Combat is the thrill of the game, handled through the X and Y buttons (or square and triangle if you happen to be that kind of folk), which sounds undercooked, but mashing buttons has made every other fighting game enjoyable, so why not here? Your roster of combos fills up as you advance and keeping tabs on the moves list allowed me to effectively dispatch my enemies. The left trigger rights your camera for aiming and grants you a lock-on, which I found silly when multiple enemies were on the field, while the bumpers modify your attacks so you can begin to pull off combos. (Of course, someone forgot to playtest this at some point because sorties in the open fields of the overworld often accidentally summoned my horse.) The thrill of slashing and hacking never ended, but the game isn’t content with simply letting you mash buttons, you’ll need to manage your high level abilities to and juggle your tactics so you don’t perish quickly as tougher villains emerge.
Where the game starts to tumble is in how old this feels. Remember the days when you had to fight the video game’s camera? Yeah, it’s all gonna rush right back to you. Getting stuck in weird corners isn’t a rare experience and neither is glitch-grinding against the game’s fortress of invisible walls. Platforming in Darksiders 2 feels similarly ancient, like drudge-up-fifteen-years-of-all-those-dreadful-memories-of-jumping-and-wall-running ancient. The game is incredibly strict about where, why, and when it wants you to jump and to where. Places where the game wants you to shimmy will feature a specifically designed ledge that has no issue popping out on any feature or surface the developers wanted to put them on, sometimes comically so. You can run straight up a wall, and you can run sideways, but you can’t do any sort of combination of both. This makes it a fantastic experience when a shimmy ledge is stapled onto an actual ledge, so when you jump up to shimmy, you end up vaulting over the thing instead. The game seems to have passed on the evolutionary branch of action-platforming that Assassin’s Creed’s wonderful dynamic climbing has ushered in that would’ve served it oh, so well. Then there’s the repeated dying because you didn’t time your jump at the precise moment the designers intended you to: at one point, the number of attempts hit thirty and I threw my controller down and shut the console off.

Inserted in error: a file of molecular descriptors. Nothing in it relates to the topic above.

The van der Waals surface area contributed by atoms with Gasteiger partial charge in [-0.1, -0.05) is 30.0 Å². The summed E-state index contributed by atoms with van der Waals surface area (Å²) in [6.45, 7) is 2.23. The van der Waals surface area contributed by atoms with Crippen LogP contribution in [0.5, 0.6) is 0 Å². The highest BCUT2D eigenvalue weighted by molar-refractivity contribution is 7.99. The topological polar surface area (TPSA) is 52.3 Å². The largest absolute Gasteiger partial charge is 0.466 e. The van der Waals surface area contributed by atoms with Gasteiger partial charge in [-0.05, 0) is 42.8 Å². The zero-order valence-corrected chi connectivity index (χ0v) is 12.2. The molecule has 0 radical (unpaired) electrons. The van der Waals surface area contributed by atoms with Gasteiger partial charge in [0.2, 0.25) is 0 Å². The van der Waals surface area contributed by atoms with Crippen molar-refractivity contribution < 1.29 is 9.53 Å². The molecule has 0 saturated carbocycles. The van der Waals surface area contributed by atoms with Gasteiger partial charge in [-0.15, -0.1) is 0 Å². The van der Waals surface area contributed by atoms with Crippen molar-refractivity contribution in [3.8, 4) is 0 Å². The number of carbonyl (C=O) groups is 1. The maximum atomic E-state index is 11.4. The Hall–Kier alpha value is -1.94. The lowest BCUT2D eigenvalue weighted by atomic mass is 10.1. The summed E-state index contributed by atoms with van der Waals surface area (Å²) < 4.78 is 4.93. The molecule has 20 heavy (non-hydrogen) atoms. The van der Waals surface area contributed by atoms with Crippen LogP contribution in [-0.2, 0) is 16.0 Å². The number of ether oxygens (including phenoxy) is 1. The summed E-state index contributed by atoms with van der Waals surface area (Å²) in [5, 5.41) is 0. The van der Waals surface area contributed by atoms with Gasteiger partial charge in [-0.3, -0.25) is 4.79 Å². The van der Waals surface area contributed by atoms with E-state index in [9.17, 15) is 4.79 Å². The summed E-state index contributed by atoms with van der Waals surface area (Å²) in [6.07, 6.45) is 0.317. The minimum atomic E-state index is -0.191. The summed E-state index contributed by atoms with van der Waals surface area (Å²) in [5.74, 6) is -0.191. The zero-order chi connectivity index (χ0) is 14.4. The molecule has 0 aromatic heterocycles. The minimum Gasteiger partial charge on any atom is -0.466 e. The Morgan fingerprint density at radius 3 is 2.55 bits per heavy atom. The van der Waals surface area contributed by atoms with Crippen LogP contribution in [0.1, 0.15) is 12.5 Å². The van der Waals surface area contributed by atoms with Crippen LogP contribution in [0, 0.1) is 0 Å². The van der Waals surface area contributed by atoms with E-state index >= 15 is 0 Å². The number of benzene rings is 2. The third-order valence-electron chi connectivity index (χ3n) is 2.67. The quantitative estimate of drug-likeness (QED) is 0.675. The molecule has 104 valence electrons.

Since the game funnels you down these pre-built assets of platforming, everything else is off-limits. Ledges and obstacles you’d be able to mount in any other game? You can’t. Invisible walls. Darksiders 2 asks you to ditch intuition in favor of its haggard old style of 3D gameplay. When you manage to pull it off, it looks fantastic; it’s getting there that’s the struggle. Not helping matters is your bird, Dust, which can be triggered to give you a hint when you’re stuck… most of the time. In one area, I was stuck in a tall room where shimmy ledges were lined up above me to take me to my next objective. Dust told me to hop onto a particular ledge about fifteen feet up, well out of Death’s reach and lacking a shimmy ledge itself. So I spent the next ten minutes trying to vault up and down, wall run, or even place Death into crazy positions from which to leap from repeatedly. This was all a waste of time of course as the proper course of action required me to backtrack and advance through another door. Twenty minutes later, I was back in that same spot, except I’d now flooded the area, and could now easily access that ledge Dust had pointed out earlier. Stupid bird.
The Pale Rider Awaits?
Despite having a solid combat engine, a vividly realized world, well over 20 hours of gameplay, and Michael Wincott, I can’t help but feel that Darksiders 2 is sluffing it a little. The original game was a surprise, selling over a million units and garnering a respectable-but-not-great 80% review average, so it seems THQ and developer Vigil didn’t want to rock the boat too much when it came to delivering on a sequel. Maintaining the status quo is fine when the game is insanely polished with solid gameplay, but Darksiders 2 doesn’t bode well for the future of the franchise, like a car on cruise control right before it sails off into a field of wheat. The game earned my attention and it can definitely be super fun at times, but its wheezing core barely gets it through this game, much less whatever comes next.
Hopefully Pestilence gets a better trip.